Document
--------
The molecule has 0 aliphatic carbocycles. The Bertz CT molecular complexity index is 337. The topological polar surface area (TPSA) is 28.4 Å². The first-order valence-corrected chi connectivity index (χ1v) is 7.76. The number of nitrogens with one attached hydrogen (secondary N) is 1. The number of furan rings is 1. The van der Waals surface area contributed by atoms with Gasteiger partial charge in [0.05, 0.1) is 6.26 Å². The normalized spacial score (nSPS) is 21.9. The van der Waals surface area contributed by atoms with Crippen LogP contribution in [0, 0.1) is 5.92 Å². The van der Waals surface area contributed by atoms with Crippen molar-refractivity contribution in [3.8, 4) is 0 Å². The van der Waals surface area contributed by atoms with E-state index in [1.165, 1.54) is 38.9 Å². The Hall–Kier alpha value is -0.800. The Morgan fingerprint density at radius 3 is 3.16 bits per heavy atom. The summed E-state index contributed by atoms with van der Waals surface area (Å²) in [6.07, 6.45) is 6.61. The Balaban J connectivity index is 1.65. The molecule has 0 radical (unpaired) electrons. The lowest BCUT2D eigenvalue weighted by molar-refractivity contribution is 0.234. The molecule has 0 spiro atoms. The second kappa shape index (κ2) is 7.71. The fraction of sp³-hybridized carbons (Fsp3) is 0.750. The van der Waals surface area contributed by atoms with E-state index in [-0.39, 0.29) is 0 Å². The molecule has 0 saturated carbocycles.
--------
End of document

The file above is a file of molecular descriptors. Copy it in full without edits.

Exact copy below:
The molecule has 0 aliphatic carbocycles. The Bertz CT molecular complexity index is 337. The topological polar surface area (TPSA) is 28.4 Å². The first-order valence-corrected chi connectivity index (χ1v) is 7.76. The number of nitrogens with one attached hydrogen (secondary N) is 1. The number of furan rings is 1. The van der Waals surface area contributed by atoms with Gasteiger partial charge in [0.05, 0.1) is 6.26 Å². The normalized spacial score (nSPS) is 21.9. The van der Waals surface area contributed by atoms with Crippen LogP contribution in [0, 0.1) is 5.92 Å². The van der Waals surface area contributed by atoms with Crippen molar-refractivity contribution in [3.8, 4) is 0 Å². The van der Waals surface area contributed by atoms with E-state index in [1.165, 1.54) is 38.9 Å². The Hall–Kier alpha value is -0.800. The Morgan fingerprint density at radius 3 is 3.16 bits per heavy atom. The summed E-state index contributed by atoms with van der Waals surface area (Å²) in [6.07, 6.45) is 6.61. The Balaban J connectivity index is 1.65. The molecule has 0 radical (unpaired) electrons. The lowest BCUT2D eigenvalue weighted by molar-refractivity contribution is 0.234. The molecule has 0 spiro atoms. The second kappa shape index (κ2) is 7.71. The fraction of sp³-hybridized carbons (Fsp3) is 0.750. The van der Waals surface area contributed by atoms with E-state index in [-0.39, 0.29) is 0 Å². The molecule has 0 saturated carbocycles.